Inspiration, I know how ridiculous that sounds. But in a society filled with the reporting of depressing news, and with the non-stop barrage of stories about the crumbling economy, this produced a laugh unlike no other before it. Yes, it was sad that the deer did not survive the accident and that there is a ver yserious lesson to be learned about the need for drivers to be cautious, but through all of that, a glimmer of light to liven up a rather mundane, negative newscast on another gloomy winter Sunday.

Call it not funny, call it rather sad. For me, it was just the kind of comical story with a side of a valuable lesson, that was needed.

Saturday, November 22, 2008

Passchendaele - Too much love, not enough war...

I was very exicted the other night when I was able to get my girlfriend to come and see the movie Passchendaele with me. I have wanted to see the movie ever since the first time I heard it was being made, as the historic World War I battle is one that I have read about several times over the past decade.

This was the first time I had watched something with Paul Gross outside of his stage acting. No, I was never a fan of, nor did I ever watch an episode of, North of 60. I grew up while that show was on the air, but I was as inclined to watch Canadian content then as I am now as a member of the media.

Let me start by saying, this film was not what I expected. Let me continue by saying, that's not a good thing.

For starters, there was more done with the background love story of the film than their was of anything relating directly to the title battle. I was expecting there would be some build to the climactic struggle over Passchendaele, but nor did I expect so much of the film to be caught up in sub-plot. And if it wasn't sub-plot, then why deceive us by calling the movie by the name of the battle and not something more important to look at the undertakings at hand in Work War II Calgary.

In the first 5 minutes of the film, the exciting beginning that explains the battle origin of our main character played by Paul Gross. The scene shows the incident that is the core event starting the sequence of the film, a very tragic meeting between German and Canadian soldiers in the ruins of a town that lead to a gruesome stabbing of a young German soldier.

When that started the film, I got excited. I was finally going to see a true Canadian war movie. My expectation was to see the tragic journey of Gross' character from hospital to recovery to battleground and back again. Then the scene switched to Calgary and I knew that something just wasn't right.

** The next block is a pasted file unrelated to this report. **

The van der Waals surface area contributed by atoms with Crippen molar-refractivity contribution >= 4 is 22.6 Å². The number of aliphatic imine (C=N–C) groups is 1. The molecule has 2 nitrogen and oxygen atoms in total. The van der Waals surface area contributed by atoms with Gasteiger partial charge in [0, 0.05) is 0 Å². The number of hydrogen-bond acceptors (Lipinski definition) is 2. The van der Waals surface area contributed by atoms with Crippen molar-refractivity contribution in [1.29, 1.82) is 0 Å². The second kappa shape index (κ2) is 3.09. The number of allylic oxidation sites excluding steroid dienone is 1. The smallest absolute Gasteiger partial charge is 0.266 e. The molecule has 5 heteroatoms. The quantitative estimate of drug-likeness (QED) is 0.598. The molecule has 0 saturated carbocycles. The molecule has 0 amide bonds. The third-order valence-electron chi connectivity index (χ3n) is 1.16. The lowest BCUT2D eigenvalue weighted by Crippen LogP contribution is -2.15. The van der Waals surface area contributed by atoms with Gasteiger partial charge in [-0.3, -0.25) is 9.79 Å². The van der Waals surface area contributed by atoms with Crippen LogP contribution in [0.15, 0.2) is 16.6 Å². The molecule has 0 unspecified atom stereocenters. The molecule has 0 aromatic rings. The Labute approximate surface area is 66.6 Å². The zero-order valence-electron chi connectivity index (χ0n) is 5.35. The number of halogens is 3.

For the next hour, at least, of the movie, the viewer is subjected to a sappy love story with family and friends sub-plots that had me cringing in my seat. Think Pearl Harbour with better actors but 10 times the cheese.That is, at least, the reaction I had as the movie began to unfold. In all honesty, the only thing that kept me in my seat during this torturous sequence was the knowledge that eventually, the war scenes must ultimately return in order to due justice to the very name of the film.

But I digress...

Once the love story plays out, as do the other sub-plots, they all culminate on the outskirts of Passchendaele, just a day, or perhaps even two, before the historic battle takes place. From here on out, this movie was worth the price of admission. I was impressed with the portrayal of the battlegrounds and trenches. The images leapt out at me as if to pour out of the pages of history. I felt them to be a very acurate portrayal based on the many World War I texts I have read, and was impressed with the many details placed throughout.

The battle itself, to me at least, left nothing to be desired. It was a very strong representation of what I believe it must have been like. The explosions, the gunfire, the look of the soldiers, all seemed perfectly placed on the riddled French battlegrounds.

The climax to the movie, when Paul Gross' character finds the strength to take his lover's brother across No Man's Land on the crucifix on which he hung, was an incredibly emotional moment. I looked around the theatre to see people who were of the age to have known relatives who fought in the Great War, and they all struggled to watch. It was an unbelievable representation on so many levels. I was, as amazing as this is, speechless.

I have to say to anyone who reads this that is very much a Pearl Harbour-esque war movie, and not Platoon. The hardcore war-movie enthusiasts I expect would have a similar reaction to that of my own, struggling through the 'Calgary' part of the movie just knowing that the battle is yet to come. After all, had they not presented this movie in the sequence that they did, I certainly wouldn't be able to tell you how it ended...

Great Big Sea at The Aud in Kitchener

This was easily one of the most enjoyable concert experiences of my entire life. There is no doubt about it, these guys are as entertaining as they come.

Great Big Sea played to a nearly sold out crowd at the Kitchener Memorial Auditorium on Thursday, November 20th, and seeing that we are both fans of the band, my girlfriend and I got tickets to the show. We were up in what felt like the rafters, as we were only about 4 rows from the top aisle of the arena. Thankfully The Aud is an arena that I know quite well from covering Kitchener Rangers hockey for 3 years, so I knew our seats would still be a good location for a concert.

If you have never heard them before, and are truly musically-inclined, then you don't know what you're missing. And I don't mean musically-inclined like you enjoy music and like to listen all the time. I mean having a true infatuation with music, whether classically, instrumentally, or vocally. The show that GBS puts on, even if you aren't a 'Newfie' truly does appeal to those who truly appreciate music. The a cappella quartets, the introduction of non-traditional instruments, and the very singability of the music cane appeal to such a large spectrum.

One of the first things that fascinated me about the concert was the scope of the ages that were in attendance. Behind my girlfriend and I sat some young adults. On my girlfriends side of the row sat a couple likely in their 40's, along with a woman, who I presume to be no younger than about 70, sitting with some younger members of her family. And then directly beside me was a man with his son, who I would pin at around 9 or 10. All of these people, at one point or another, could be singing along with a handful of tunes provided by the band.